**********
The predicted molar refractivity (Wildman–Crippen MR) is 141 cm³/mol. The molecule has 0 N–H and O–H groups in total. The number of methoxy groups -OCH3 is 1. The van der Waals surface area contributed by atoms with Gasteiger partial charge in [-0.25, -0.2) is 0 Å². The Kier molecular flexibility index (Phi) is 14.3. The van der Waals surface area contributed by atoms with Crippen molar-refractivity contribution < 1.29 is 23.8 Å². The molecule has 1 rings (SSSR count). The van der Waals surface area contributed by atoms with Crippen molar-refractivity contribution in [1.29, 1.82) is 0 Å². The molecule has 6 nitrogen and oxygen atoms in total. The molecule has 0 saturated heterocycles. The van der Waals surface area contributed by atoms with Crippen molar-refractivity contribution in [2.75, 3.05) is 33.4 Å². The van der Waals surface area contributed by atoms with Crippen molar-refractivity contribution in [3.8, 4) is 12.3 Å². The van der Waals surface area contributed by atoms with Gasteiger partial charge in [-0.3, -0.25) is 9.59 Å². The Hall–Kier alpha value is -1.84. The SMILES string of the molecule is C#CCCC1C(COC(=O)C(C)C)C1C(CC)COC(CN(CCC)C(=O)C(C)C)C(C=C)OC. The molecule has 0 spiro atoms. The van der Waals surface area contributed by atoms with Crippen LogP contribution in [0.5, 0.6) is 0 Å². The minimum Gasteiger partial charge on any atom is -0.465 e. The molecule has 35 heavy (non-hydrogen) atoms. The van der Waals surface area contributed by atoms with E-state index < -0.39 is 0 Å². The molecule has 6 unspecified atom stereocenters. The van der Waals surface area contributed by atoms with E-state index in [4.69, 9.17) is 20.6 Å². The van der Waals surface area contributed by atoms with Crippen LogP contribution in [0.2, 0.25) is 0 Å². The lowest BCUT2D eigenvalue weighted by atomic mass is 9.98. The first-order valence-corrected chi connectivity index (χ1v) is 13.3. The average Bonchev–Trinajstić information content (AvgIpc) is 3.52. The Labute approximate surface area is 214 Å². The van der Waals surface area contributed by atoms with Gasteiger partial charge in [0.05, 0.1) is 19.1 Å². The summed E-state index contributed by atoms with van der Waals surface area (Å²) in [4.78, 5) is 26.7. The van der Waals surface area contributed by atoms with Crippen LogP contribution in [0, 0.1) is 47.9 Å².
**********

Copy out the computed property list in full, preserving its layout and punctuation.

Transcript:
The predicted molar refractivity (Wildman–Crippen MR) is 141 cm³/mol. The molecule has 0 N–H and O–H groups in total. The number of methoxy groups -OCH3 is 1. The van der Waals surface area contributed by atoms with Gasteiger partial charge in [-0.25, -0.2) is 0 Å². The Kier molecular flexibility index (Phi) is 14.3. The van der Waals surface area contributed by atoms with Crippen molar-refractivity contribution < 1.29 is 23.8 Å². The molecule has 1 rings (SSSR count). The van der Waals surface area contributed by atoms with Crippen molar-refractivity contribution in [1.29, 1.82) is 0 Å². The molecule has 6 nitrogen and oxygen atoms in total. The molecule has 0 saturated heterocycles. The van der Waals surface area contributed by atoms with Crippen molar-refractivity contribution in [2.75, 3.05) is 33.4 Å². The van der Waals surface area contributed by atoms with Crippen molar-refractivity contribution in [3.8, 4) is 12.3 Å². The van der Waals surface area contributed by atoms with Gasteiger partial charge in [-0.3, -0.25) is 9.59 Å². The Hall–Kier alpha value is -1.84. The SMILES string of the molecule is C#CCCC1C(COC(=O)C(C)C)C1C(CC)COC(CN(CCC)C(=O)C(C)C)C(C=C)OC. The molecule has 0 spiro atoms. The van der Waals surface area contributed by atoms with Crippen LogP contribution in [0.5, 0.6) is 0 Å². The minimum Gasteiger partial charge on any atom is -0.465 e. The molecule has 35 heavy (non-hydrogen) atoms. The van der Waals surface area contributed by atoms with E-state index < -0.39 is 0 Å². The molecule has 6 unspecified atom stereocenters. The van der Waals surface area contributed by atoms with E-state index in [4.69, 9.17) is 20.6 Å². The van der Waals surface area contributed by atoms with Crippen LogP contribution in [0.2, 0.25) is 0 Å². The lowest BCUT2D eigenvalue weighted by atomic mass is 9.98. The first-order valence-corrected chi connectivity index (χ1v) is 13.3. The average Bonchev–Trinajstić information content (AvgIpc) is 3.52. The Labute approximate surface area is 214 Å². The van der Waals surface area contributed by atoms with Gasteiger partial charge in [0.05, 0.1) is 19.1 Å². The summed E-state index contributed by atoms with van der Waals surface area (Å²) in [4.78, 5) is 26.7. The van der Waals surface area contributed by atoms with Crippen LogP contribution in [0, 0.1) is 47.9 Å².